Seemingly, the judges worried about that their ruling is unconstitutional; therefore, they did not mention the case is unlawful dismissal case at all, even though the primary judge mentioned three times that the case is unlawful dismissal case in his judgment Zhang v The Royal Australian Chemical Institute Inc. [2004] FCA 1392 (29 October 2004).

B.        Zhang v The Royal Australian Chemical Institute Inc (No 2) [2005] FCAFC 187 (5 September 2005)

‘25       In our opinion, the respondent has made out its contention that the appeal was brought vexatiously and without reasonable cause.

‘26       In those circumstances, there should be an order that the appellant pay the respondent’s costs of the appeal. The respondent did not seek indemnity costs. The costs should be paid on a party and party basis.’

The Courts held the worker did not meet the precondition to claim unlawful dismissal. However, the specialist Commission held the worker met the jurisdictional precondition and issued certificate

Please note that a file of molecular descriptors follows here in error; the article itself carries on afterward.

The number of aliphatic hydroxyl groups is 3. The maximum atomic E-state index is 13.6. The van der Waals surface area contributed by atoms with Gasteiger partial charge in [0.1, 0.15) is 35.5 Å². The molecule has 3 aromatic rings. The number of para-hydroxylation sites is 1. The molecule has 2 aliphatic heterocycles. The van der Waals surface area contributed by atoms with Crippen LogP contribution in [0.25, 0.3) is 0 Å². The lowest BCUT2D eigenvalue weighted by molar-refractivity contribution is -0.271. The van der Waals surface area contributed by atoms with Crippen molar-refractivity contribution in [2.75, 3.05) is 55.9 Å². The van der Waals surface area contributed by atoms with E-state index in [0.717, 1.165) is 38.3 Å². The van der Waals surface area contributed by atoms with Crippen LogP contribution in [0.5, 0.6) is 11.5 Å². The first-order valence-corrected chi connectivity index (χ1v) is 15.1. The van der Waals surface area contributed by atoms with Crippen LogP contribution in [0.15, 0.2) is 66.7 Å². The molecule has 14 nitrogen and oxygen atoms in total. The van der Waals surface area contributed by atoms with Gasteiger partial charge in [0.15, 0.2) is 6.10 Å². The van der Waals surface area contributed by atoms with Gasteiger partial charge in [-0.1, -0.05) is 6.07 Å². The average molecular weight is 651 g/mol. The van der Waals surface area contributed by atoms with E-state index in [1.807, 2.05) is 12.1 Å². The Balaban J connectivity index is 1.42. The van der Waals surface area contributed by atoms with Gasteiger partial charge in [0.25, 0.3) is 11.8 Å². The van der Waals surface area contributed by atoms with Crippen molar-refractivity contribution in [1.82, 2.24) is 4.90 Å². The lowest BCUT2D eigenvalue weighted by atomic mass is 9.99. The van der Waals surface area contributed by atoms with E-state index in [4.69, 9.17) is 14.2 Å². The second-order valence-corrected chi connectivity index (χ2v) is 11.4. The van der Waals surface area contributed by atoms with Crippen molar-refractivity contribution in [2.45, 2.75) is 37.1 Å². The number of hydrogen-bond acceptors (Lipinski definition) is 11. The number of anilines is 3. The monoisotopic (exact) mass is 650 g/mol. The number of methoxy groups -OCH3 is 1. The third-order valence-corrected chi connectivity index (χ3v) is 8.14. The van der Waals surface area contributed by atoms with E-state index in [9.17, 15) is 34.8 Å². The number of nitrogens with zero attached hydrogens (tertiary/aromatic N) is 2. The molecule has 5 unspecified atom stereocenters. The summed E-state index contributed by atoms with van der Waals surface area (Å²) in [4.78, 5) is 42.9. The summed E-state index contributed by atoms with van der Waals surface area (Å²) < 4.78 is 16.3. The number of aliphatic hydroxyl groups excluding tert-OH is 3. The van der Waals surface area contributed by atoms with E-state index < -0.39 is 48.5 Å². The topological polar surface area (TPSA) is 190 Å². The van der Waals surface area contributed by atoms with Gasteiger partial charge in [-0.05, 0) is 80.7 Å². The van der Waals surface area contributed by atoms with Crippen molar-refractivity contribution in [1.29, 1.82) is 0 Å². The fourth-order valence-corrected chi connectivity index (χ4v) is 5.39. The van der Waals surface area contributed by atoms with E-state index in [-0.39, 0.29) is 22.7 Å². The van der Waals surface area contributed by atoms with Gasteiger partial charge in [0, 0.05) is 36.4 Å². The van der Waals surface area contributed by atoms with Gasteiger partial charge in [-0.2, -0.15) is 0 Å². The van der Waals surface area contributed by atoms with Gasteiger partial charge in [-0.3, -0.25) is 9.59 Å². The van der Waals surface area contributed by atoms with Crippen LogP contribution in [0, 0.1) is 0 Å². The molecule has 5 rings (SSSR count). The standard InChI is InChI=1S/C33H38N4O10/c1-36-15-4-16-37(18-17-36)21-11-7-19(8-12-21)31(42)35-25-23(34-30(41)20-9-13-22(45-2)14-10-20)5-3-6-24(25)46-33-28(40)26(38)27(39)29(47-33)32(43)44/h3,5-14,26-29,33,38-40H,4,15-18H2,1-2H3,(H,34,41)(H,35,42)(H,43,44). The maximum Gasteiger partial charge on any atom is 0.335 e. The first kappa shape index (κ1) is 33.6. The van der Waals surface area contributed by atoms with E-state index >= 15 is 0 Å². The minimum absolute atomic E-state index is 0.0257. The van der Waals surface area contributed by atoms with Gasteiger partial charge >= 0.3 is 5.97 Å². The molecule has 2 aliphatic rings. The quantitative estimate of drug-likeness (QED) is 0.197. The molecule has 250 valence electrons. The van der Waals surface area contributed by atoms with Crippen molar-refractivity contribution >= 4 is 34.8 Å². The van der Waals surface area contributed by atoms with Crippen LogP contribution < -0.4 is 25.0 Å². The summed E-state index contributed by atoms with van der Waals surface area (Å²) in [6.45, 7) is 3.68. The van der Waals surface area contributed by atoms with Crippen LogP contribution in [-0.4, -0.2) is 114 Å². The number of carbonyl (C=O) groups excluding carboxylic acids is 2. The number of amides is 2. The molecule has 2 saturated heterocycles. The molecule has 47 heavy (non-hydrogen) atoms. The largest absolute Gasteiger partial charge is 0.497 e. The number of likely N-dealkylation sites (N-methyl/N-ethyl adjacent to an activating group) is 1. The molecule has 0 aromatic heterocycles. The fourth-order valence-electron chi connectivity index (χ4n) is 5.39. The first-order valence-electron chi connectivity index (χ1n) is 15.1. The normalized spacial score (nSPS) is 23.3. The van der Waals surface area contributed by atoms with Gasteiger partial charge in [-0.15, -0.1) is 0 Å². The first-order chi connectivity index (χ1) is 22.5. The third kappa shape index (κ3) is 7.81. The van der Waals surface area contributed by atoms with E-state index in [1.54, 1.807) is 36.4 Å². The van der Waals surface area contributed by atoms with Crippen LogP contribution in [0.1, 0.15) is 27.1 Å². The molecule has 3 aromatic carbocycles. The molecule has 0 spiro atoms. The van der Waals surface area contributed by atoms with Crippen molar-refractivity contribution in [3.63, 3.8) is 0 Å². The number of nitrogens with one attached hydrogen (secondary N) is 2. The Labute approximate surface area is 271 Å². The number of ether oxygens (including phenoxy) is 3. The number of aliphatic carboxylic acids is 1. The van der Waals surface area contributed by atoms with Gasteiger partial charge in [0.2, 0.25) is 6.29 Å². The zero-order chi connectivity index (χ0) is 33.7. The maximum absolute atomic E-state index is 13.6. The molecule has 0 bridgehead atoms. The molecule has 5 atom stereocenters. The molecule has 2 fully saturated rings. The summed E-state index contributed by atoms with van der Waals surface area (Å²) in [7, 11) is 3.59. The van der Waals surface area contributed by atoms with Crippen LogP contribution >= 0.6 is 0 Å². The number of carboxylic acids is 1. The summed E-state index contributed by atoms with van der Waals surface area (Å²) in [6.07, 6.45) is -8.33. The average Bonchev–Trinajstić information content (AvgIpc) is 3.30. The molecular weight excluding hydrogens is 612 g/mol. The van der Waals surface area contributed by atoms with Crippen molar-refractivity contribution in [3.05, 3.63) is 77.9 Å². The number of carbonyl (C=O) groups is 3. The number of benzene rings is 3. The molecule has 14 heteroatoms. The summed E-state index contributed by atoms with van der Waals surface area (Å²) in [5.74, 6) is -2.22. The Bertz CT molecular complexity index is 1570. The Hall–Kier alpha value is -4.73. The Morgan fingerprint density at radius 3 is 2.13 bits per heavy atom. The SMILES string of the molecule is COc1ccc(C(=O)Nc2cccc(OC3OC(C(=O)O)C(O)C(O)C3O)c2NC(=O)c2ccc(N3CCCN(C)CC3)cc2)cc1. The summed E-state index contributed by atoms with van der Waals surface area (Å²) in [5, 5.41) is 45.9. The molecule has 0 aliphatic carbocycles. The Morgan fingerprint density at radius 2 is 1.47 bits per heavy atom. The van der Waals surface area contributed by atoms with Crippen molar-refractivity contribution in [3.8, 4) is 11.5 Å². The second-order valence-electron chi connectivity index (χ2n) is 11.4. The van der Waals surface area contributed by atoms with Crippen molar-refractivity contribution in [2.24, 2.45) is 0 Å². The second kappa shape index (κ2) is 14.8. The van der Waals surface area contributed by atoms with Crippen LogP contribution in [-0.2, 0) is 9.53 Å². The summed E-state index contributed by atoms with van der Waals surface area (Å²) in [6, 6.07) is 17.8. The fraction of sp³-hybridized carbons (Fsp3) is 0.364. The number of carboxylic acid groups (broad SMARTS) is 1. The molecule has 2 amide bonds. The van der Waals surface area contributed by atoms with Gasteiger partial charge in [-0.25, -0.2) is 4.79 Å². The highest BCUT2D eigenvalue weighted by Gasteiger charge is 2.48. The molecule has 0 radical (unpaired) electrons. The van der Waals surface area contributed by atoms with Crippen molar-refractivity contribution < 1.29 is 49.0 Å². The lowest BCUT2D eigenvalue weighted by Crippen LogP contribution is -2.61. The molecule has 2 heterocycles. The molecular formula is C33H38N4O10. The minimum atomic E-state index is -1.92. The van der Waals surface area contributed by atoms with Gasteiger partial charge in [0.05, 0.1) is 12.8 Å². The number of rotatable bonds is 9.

The Commission’s certificate of the case

Another case: Radha v ING Investment Management Ltd [2008] FMCA 75 (1 February 2008)

’34.     A certificate as prescribed in s.663(5)(a) is a precondition to this Court’s jurisdiction. That subsection also limits the Court in that the certificate under s.650(2) must include a ground of unlawful termination. In this matter, a certificate issued by Commissioner Redmond was tendered and I am satisfied that this requirement has been satisfied.’